If you’re reading this, that must mean that it is science fair project season for you! I love science fair projects, but this year I noticed a lot of talk around my daughter’s school about tear free science fair projects, which got me thinking – maybe the biggest issue with science fair projects really comes down to choosing a science fair project.
Why is choosing a science fair project important?
Well, mainly because you are going to have to pull teeth if your child is not interested in their science fair project topic. No one wants that. Choosing the right science fair project won’t make rainbows appear, and it won’t make your child not procrastinate. What it will do, however, is make the experience tear free – since they are genuinely interested in the topic.
The first step in choosing a science fair project is finding a topic your child is curious about. If they could wonder anything, what would it be? My daughter loves rock climbing, she even has her own site RocksandBots.com, and she wondered what influenced grip strength. Now, this may not sound like your typical science fair project idea, but then again, most of those ideas lead to bitter battles the night before. Part of finding the right science fair project is tying it with the child’s interests. And no, it doesn’t have to “look” like a science fair project from the beginning.
For example, maybe your child is curious about video games. There are a TON of science fair projects you can do about video games if you think outside of the box of things like ‘how do I make a clock with a potato’ or ‘what is the impact of ocean currents’. Are those good science fair projects? Maybe, if your child is wondering about them. But your child can also wonder if there are benefits to video games. Or maybe they wonder about ingredients in baking. Maybe your child is curious about how seeing colors, or how movies make interesting sounds. It all starts with asking your child “what makes you curious”?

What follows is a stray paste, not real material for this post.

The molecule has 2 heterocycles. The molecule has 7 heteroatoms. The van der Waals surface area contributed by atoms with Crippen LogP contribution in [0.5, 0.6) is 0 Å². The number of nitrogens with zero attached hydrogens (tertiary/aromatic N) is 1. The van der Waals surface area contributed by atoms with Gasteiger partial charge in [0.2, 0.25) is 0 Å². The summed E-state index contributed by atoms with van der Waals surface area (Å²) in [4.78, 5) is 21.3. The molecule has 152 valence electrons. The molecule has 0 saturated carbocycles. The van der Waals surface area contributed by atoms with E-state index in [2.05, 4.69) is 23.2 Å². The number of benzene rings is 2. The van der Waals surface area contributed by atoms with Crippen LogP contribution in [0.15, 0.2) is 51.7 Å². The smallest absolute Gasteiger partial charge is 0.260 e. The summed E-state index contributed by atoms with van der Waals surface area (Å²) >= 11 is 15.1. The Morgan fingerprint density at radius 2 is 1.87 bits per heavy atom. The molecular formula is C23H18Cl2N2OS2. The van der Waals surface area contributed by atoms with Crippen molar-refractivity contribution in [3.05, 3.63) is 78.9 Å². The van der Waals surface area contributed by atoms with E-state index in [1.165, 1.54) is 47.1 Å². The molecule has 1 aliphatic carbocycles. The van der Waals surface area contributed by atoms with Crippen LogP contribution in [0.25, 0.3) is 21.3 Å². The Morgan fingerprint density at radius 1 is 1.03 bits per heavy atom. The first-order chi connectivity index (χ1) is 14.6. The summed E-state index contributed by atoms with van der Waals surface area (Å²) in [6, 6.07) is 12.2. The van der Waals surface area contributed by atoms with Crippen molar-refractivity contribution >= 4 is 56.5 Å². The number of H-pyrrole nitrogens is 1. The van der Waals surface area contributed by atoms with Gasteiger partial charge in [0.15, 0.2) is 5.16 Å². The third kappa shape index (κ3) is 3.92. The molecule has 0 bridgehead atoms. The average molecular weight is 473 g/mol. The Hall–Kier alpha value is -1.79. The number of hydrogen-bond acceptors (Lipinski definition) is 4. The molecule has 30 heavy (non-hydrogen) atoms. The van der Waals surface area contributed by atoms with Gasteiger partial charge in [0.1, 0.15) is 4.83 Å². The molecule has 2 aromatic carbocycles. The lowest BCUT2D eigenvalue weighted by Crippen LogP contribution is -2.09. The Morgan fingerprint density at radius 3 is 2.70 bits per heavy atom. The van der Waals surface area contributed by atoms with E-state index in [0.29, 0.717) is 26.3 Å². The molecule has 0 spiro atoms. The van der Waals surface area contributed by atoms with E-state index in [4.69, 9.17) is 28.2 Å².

And then making a list of those curiosities without saying something along the lines of “that’s not science” or “you can’t do a project on that”.
From “I wonder” to an amazing science fair project.
Once you have a list of things your child is genuinely interested in (not things you point them towards) you are ready to find the question and generate a hypothesis (or guess) at the answer.
Here are some ideas on how you can do this for seemingly ‘non-scientific’ questions:
I wonder if video games have any benefits.
Sample question: Do video games improve your hand-eye coordination?
Sample Hypothesis: Yes, because you use input from your eyes while controlling your character with your fingers. OR No, because you are not doing a task typical of hand-eye coordination (like throwing or catching a ball). Notice that I gave ideas for either hypothesis. Either could be right. And to be honest, the goal isn’t even to be right on your hypothesis. The goal is to guess and state why you think that.
Sample project: Your child decides on a timed test for hand-eye coordination (which will involve some research!). Using a sample of ten kids, your child can record how many hours of video games each participant plays. You would want to have a range of kids who play a LOT of video games to kids who play none. Administer the selected test to each participant and record times. Plot these times as a function of experience level to gain insights. Bonus: You can also have kids play 10-20 minutes of video games after their first test and then retake the test. Does that change the results? Why could (or could not) this be?
Boom, that is a fantastic science fair project idea. Let’s do this for another seemingly ‘non-scientific’ question.
I wonder why we add baking soda to cookies.
Sample question: Does the flavor of a cookie taste better with baking soda?
Sample Hypothesis: Yes, because every ingredient in a recipe plays a role in what we taste and past cookies I’ve eaten all have baking soda in them. OR No, because baking soda by itself does not taste good. Notice, again, that I gave you ideas for either hypothesis. Again, either could be right. And, again, the goal isn’t even to be right on your hypothesis. The goal is to guess and state why you think that.